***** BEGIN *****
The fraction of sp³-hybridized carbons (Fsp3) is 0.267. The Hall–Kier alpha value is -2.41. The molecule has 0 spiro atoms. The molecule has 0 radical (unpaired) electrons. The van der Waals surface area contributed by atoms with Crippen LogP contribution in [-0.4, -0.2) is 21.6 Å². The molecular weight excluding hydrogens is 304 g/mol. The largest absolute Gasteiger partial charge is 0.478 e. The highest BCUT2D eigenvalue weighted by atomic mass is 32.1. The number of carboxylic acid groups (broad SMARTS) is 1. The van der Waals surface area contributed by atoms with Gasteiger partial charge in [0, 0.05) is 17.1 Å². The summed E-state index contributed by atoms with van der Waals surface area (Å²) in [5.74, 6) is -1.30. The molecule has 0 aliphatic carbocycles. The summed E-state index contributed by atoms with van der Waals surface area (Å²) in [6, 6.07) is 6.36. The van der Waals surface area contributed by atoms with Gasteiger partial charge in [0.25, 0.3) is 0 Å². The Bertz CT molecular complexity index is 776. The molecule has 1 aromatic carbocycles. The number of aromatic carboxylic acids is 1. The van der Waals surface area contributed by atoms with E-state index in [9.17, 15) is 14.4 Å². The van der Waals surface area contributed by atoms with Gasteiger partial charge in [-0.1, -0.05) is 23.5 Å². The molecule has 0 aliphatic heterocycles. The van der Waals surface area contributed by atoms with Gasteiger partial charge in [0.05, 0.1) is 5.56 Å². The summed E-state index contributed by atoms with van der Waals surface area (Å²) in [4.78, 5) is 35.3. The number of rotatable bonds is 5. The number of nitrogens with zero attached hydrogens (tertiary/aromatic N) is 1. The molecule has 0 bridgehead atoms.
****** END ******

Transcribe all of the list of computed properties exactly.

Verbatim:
The fraction of sp³-hybridized carbons (Fsp3) is 0.267. The Hall–Kier alpha value is -2.41. The molecule has 0 spiro atoms. The molecule has 0 radical (unpaired) electrons. The van der Waals surface area contributed by atoms with Crippen LogP contribution in [-0.4, -0.2) is 21.6 Å². The molecular weight excluding hydrogens is 304 g/mol. The largest absolute Gasteiger partial charge is 0.478 e. The highest BCUT2D eigenvalue weighted by atomic mass is 32.1. The number of carboxylic acid groups (broad SMARTS) is 1. The van der Waals surface area contributed by atoms with Gasteiger partial charge in [0, 0.05) is 17.1 Å². The summed E-state index contributed by atoms with van der Waals surface area (Å²) in [5.74, 6) is -1.30. The molecule has 0 aliphatic carbocycles. The summed E-state index contributed by atoms with van der Waals surface area (Å²) in [6, 6.07) is 6.36. The van der Waals surface area contributed by atoms with Gasteiger partial charge in [0.25, 0.3) is 0 Å². The Bertz CT molecular complexity index is 776. The molecule has 1 aromatic carbocycles. The number of aromatic carboxylic acids is 1. The van der Waals surface area contributed by atoms with E-state index in [9.17, 15) is 14.4 Å². The van der Waals surface area contributed by atoms with Gasteiger partial charge in [-0.1, -0.05) is 23.5 Å². The molecule has 0 aliphatic heterocycles. The van der Waals surface area contributed by atoms with Gasteiger partial charge in [0.05, 0.1) is 5.56 Å². The summed E-state index contributed by atoms with van der Waals surface area (Å²) in [4.78, 5) is 35.3. The number of rotatable bonds is 5. The number of nitrogens with zero attached hydrogens (tertiary/aromatic N) is 1. The molecule has 0 bridgehead atoms.